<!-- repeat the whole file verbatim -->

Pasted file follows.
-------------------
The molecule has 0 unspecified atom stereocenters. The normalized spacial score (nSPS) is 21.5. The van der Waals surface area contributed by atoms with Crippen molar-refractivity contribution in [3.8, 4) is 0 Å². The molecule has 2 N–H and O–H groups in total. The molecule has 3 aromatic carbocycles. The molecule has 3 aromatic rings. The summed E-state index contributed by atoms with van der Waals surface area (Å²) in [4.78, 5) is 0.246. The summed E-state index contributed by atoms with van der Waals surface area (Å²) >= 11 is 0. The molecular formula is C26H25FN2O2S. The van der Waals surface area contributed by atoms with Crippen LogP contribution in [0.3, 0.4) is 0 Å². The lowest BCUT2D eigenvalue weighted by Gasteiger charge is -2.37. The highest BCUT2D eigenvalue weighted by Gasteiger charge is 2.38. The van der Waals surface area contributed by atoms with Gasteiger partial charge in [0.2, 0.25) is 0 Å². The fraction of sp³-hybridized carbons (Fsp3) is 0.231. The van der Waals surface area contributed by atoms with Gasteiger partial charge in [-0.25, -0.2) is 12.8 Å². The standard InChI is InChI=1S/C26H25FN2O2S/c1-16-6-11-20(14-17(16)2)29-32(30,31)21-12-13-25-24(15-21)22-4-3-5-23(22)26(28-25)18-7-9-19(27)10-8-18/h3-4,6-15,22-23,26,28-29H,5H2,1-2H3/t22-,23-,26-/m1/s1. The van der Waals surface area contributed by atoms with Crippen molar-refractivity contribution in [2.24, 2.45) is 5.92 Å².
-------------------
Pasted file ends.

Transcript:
The molecule has 0 unspecified atom stereocenters. The normalized spacial score (nSPS) is 21.5. The van der Waals surface area contributed by atoms with Crippen molar-refractivity contribution in [3.8, 4) is 0 Å². The molecule has 2 N–H and O–H groups in total. The molecule has 3 aromatic carbocycles. The molecule has 3 aromatic rings. The summed E-state index contributed by atoms with van der Waals surface area (Å²) in [4.78, 5) is 0.246. The summed E-state index contributed by atoms with van der Waals surface area (Å²) >= 11 is 0. The molecular formula is C26H25FN2O2S. The van der Waals surface area contributed by atoms with Crippen LogP contribution in [0.3, 0.4) is 0 Å². The lowest BCUT2D eigenvalue weighted by Gasteiger charge is -2.37. The highest BCUT2D eigenvalue weighted by Gasteiger charge is 2.38. The van der Waals surface area contributed by atoms with Gasteiger partial charge in [0.2, 0.25) is 0 Å². The fraction of sp³-hybridized carbons (Fsp3) is 0.231. The van der Waals surface area contributed by atoms with Gasteiger partial charge in [-0.25, -0.2) is 12.8 Å². The standard InChI is InChI=1S/C26H25FN2O2S/c1-16-6-11-20(14-17(16)2)29-32(30,31)21-12-13-25-24(15-21)22-4-3-5-23(22)26(28-25)18-7-9-19(27)10-8-18/h3-4,6-15,22-23,26,28-29H,5H2,1-2H3/t22-,23-,26-/m1/s1. The van der Waals surface area contributed by atoms with Crippen molar-refractivity contribution in [2.24, 2.45) is 5.92 Å².